103rd CEMS Colloquium


Prof. Shu Seki (Kyoto University)


17:30 - 18:30, July 27, 2022 (Wednesday)


Okochi-Hall, RIKEN


Electronic Properties of Molecular Systems in Condensed Phases: Interplays of Interaction Fields and Charge/Spin Transport


Electrons are in the center of physical properties of molecular substances; it is hard to find out any specific physical properties irrelevant to energy and momentum of electrons. As long as the lightest effective mass of electrons realized on the carbon-based electronic conjugation reflecting extraordinary short chemical bonds, the design of conjugated molecules with explicit boundaries as well as their spatial arrangements secure the widest dynamic range in the modulation of electron effective mass. The keys in the modulation of translational and spin momentums of electrons are thus in the design of boundaries: inter-molecular spaces and interactions [1].

Herein we will establish a novel concept of intermolecular electron conjugation by revisiting thoroughly longitude and latitude in the development of “conjugation” in chemistry. Starting from precise design of organic molecules with well-confined intermolecular spaces, thermal fluctuation in condensed phases of the molecular systems will be controlled perfectly by wide-range/spatial alignment of intermolecular interactions as well as leading-edge energy dissipation theory, resulting in extraordinarily high density-of-states (DOS) in the molecular substances. A series of unique assessment techniques of opto- and magneto-electronic properties of molecular materials is now positioned as a center complex of the current research project, pioneering the unprecedented properties of molecular systems with the new intermolecular electronic conjugation.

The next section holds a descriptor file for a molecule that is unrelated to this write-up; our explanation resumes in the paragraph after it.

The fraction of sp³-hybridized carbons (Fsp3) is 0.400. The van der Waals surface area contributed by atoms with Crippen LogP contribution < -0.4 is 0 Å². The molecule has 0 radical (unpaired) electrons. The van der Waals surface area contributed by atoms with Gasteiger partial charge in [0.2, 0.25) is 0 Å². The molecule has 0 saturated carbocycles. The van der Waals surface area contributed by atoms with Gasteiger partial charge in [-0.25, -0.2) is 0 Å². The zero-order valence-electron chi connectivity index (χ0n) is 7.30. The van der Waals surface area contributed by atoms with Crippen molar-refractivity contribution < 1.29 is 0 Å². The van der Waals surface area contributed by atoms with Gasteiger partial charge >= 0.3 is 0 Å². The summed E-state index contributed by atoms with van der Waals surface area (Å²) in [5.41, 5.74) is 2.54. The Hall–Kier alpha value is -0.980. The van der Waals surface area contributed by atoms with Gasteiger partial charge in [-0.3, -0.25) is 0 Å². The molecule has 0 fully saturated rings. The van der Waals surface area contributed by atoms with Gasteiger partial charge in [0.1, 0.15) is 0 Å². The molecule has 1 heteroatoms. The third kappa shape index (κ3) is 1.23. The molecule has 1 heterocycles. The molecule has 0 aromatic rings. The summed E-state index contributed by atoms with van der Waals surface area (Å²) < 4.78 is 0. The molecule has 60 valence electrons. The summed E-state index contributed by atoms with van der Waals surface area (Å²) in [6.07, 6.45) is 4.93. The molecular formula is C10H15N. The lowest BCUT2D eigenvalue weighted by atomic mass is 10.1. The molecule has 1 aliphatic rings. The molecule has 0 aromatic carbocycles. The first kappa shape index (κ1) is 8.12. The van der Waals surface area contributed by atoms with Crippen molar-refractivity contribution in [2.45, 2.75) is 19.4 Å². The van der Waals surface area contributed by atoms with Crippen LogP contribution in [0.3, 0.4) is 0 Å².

We approach to the establishment of the new intermolecular electronic conjugation and its unprecedented physical properties as well with the following strategies.

I) “X”-conjugation beyond σ- and/or π-conjugation: Since very the beginning of electron π-conjugation in 1890s [2], “π” electrons have been always the key player in electron conjugation where the electronic states were stabilized by electron delocalization within a molecular skeleton. After the long interval of 50 years, electron delocalization over σ-bonding was established as σ-conjugation. These electron conjugations have been defined in terms of angular momentum of electrons in atomic orbitals of elements. Now we have a question: Are there any other electron conjugations? Revisiting the first definition of conjugation as energy gain in electron delocalization, we must have a room for the establishment of new electron conjugation in intermolecular spaces. By filling out the space with electron/electronic states, the new intermolecular conjugation must be found [3]. To achieve the extraordinary high DOS in condensed phases of organic molecules and hence the systems with the new electronic conjugation, we will pave the following steps of (1) shrinking the intermolecular spaces to the limit (0.3 nm), (2) precise and programmed alignments of intermolecular interactions with extremely wide dynamic range suppressing/controlling thermal fluctuation of molecules, and (3) loading electrons/spins onto molecules and actualizing new electronic states which contribute the overall high DOS. The benchmark value of intermolecular spaces (distances) has been deduced by the precise analysis of intercorrelation between local charge carrier mobility in condensed phase of a variety of conjugated molecules and their static packing structures (figure).